hypocrisy – noun | hi-ˈpä-krə-sē
1. The claim or pretense of having beliefs, standards, qualities, behaviours, virtues, motivations, etc. which one does not actually have.
2. Behavior that contradicts what one claims to believe or feel.
We will all have our hypocrisy revealed at one point or another in our lives. I would venture to say it is basically impossible to live a life in which what we claim to believe will not be contradicted by what our actions show we believe to be true.
Take a very simple example to start; a central belief all christians will claim to believe is that our trust is in the Lord alone. We may say that we trust God completely and that he will care for us, but will continue to (some might say ‘wisely’) invest in our future by saving money, obtaining further education, and seeking employment that will provide for all our needs.
We claim sole trust in God to provide, but our action show that we are hedging our bets at least somewhat since we need to provide for ourselves and our families … claim ≠ action.
Now that might appear as a very glib example – and it is – but I simply wanted to start by showcasing that we are all hypocrites to one degree or another. We often claim to believe what we think we should believe; not what we actually believe.
I believe this, in and of itself, is not a horrible sin. I would argue it is better to know what you should believe than to not know it at all, but ultimately it is also part of our journey to Christlikeness to recognize that while “I do believe …” we still need to pray that second part of the prayer in Mark 9:24, “… help my unbelief”.
It is good to be reminded that until our beliefs truly alter our actions we still have unbelief that we need God’s help to better imitate his way of doing things. I would hope that as we discover actions that do not line up with a stated claim, we would look for ways to repent – change our direction – and bring our actions more in line with our claims.
And that brings me to the “christian” hot-potato, political issue of abortion …
As christians, most of us would soundly and firmly state that we are “pro-life” in the holistic sense of the word. God is the giver of life and he created our lives in his image. That means we need to see each and every living thing as God’s creation, which we are to steward and protect.
Now, being “pro-life” in the political arena has taken on a more narrow sense. In my own life I have had to confront the fact that while being pro-life certainly extends to life inside the womb, being pro-life does not end with birth, but that is a conversation for another time (think war, death penalty, military retaliations, etc …).
What I want to hopefully illuminate in this post is that while “pro-life” christian voters have focused their energies on changing and challenging the laws of the land, our focus has often been in the wrong place. In other words, our actions often have the effect of creating the very conditions that lead to a rise in abortion rates rather than declines … the exact opposite of what we claim to want.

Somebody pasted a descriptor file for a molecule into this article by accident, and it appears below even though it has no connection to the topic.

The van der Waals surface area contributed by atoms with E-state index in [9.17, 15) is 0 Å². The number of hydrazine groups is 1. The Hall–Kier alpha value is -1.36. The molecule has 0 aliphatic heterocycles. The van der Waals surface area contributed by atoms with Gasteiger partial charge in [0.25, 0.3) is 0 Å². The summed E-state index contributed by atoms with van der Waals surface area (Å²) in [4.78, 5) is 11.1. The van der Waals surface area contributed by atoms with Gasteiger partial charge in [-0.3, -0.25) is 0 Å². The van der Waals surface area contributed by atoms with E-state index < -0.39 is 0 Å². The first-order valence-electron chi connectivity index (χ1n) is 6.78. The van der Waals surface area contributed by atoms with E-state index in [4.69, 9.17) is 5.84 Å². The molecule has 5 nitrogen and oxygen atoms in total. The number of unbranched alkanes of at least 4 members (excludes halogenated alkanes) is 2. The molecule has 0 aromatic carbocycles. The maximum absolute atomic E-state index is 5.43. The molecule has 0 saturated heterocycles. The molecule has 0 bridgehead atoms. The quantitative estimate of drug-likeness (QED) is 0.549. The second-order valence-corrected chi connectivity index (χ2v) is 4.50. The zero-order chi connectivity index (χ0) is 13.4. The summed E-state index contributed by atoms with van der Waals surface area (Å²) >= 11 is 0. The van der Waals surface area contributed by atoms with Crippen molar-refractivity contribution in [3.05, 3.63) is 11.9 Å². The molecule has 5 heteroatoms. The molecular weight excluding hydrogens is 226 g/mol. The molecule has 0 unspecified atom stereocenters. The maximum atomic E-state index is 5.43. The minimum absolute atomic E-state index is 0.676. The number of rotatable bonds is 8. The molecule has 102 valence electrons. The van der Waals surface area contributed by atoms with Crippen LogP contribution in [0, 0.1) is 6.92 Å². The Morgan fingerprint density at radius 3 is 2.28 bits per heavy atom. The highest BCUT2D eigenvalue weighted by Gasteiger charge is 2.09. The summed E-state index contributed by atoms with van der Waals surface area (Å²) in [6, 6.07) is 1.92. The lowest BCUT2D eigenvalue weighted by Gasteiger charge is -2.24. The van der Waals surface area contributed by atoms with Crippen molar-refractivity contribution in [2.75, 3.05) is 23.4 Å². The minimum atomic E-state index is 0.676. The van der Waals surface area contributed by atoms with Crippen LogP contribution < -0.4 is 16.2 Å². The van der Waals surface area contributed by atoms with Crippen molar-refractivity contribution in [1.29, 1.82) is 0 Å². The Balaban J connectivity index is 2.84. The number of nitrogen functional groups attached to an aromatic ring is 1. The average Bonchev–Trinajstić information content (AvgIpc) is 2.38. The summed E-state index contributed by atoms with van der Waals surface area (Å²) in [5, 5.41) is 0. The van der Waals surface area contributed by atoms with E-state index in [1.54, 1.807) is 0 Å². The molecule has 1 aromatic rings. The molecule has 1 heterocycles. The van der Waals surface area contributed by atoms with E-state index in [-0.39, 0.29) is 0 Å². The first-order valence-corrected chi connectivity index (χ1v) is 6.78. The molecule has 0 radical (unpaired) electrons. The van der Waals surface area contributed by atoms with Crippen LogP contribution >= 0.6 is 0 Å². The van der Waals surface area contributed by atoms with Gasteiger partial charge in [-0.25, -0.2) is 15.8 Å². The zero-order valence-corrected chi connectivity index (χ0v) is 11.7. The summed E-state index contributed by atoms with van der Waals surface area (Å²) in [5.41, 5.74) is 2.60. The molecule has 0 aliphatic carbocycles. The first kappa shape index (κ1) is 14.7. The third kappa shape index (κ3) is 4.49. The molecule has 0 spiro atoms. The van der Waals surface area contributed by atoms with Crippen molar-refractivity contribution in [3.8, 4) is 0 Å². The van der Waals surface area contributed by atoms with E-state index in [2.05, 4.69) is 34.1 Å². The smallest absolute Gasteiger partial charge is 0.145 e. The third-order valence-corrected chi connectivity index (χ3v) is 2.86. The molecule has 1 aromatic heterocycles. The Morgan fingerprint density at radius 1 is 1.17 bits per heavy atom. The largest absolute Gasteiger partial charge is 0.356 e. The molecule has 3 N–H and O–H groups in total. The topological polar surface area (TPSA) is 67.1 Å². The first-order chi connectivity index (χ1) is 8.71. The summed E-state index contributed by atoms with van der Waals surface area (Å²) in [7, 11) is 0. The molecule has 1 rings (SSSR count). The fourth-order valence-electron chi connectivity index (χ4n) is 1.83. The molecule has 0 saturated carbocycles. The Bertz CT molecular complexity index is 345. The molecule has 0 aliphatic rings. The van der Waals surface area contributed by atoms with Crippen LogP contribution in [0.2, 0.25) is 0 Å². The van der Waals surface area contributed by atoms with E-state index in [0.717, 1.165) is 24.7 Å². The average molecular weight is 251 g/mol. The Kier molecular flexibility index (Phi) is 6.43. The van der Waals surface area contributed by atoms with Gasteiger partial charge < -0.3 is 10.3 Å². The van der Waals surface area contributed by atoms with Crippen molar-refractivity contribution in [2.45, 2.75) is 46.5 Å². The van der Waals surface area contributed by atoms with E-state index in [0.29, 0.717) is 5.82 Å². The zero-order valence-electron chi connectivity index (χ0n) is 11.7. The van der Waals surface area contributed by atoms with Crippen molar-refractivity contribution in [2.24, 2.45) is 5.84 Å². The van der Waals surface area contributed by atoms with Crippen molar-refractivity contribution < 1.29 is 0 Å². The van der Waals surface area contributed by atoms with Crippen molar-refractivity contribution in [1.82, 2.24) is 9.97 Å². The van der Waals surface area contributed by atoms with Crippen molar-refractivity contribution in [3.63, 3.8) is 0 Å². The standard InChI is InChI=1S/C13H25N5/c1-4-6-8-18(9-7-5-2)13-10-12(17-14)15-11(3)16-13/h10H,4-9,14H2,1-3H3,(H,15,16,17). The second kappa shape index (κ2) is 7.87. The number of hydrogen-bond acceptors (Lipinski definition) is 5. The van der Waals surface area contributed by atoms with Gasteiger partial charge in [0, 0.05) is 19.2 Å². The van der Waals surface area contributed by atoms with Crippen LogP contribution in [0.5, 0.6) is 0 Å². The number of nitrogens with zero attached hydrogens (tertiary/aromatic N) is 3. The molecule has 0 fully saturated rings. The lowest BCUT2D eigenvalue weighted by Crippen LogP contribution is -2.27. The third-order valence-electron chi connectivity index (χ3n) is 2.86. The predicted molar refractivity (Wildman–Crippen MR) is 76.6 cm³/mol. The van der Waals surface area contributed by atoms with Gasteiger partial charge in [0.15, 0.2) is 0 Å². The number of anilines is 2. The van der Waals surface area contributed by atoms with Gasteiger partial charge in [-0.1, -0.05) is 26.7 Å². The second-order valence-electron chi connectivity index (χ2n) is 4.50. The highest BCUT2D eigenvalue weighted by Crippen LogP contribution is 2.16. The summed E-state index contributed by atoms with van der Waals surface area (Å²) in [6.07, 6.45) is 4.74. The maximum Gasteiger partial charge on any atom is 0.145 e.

So … as a starting point that everyone should be able to agree with; as a person who is pro-life, our goal should be to see abortion rates decline. We would like to see fewer pregnancies terminated by induced abortions … correct?
How this usually works its way out at the ballot box is that christians will vote for a candidate they feel is most likely to enact stricter abortion laws, or may even abolish them altogether.
Even if you believe these laws still may someday change, actual data has shown that stricter abortion laws do not result in lower abortion rates. In fact, the places in the world where abortion remains illegal most often have significantly higher rates of abortion than in places like Canada where it is fully accessible.
Just this past week, it was announced in the US that the abortion rate dropped to a rate lower than when it was made legal in 1973. In Canada, we have seen a similar downward trend over the past 20 years:
So, what has been demonstrably shown to decrease abortion rates? While there are obviously many factors, these are the ones that stand out according to studies whenever they are completed:
- Access to health care and contraceptives – this may sound obvious, but as women have access to and education of how to utilize methods of contraception, abortion rates drop significantly. One of the best ways to act in a way that is “pro-life” is to campaign for and support increased access to quality health care and contraception.
- Economic stability – one of the leading reasons given for terminating a pregnancy is the fact people do not feel they are in a place to be able to support children financially (either for a first child or additional children). Studies have shown that when regions and communities are provided adequate jobs and financial security, abortion rates decline. True “pro-life” action that will see abortion rates decline means advocating for improved social security networks such as welfare, increased minimum wages, child credits, and more. Abortion declines as people do not have to worry about being unable to provide for their children.
So, using the US as an example, while most “pro-life” voters usually support the Republican party, data shows that the most precipitous declines in abortion rates have come while the Democrats have been in charge.
Actions speak louder than words and being pro-life for me means supporting things that actually lead to change. In this case, I am supportive of policies and actions that can be shown to reduce abortions. I want my actions to line up with the things I claim with my words.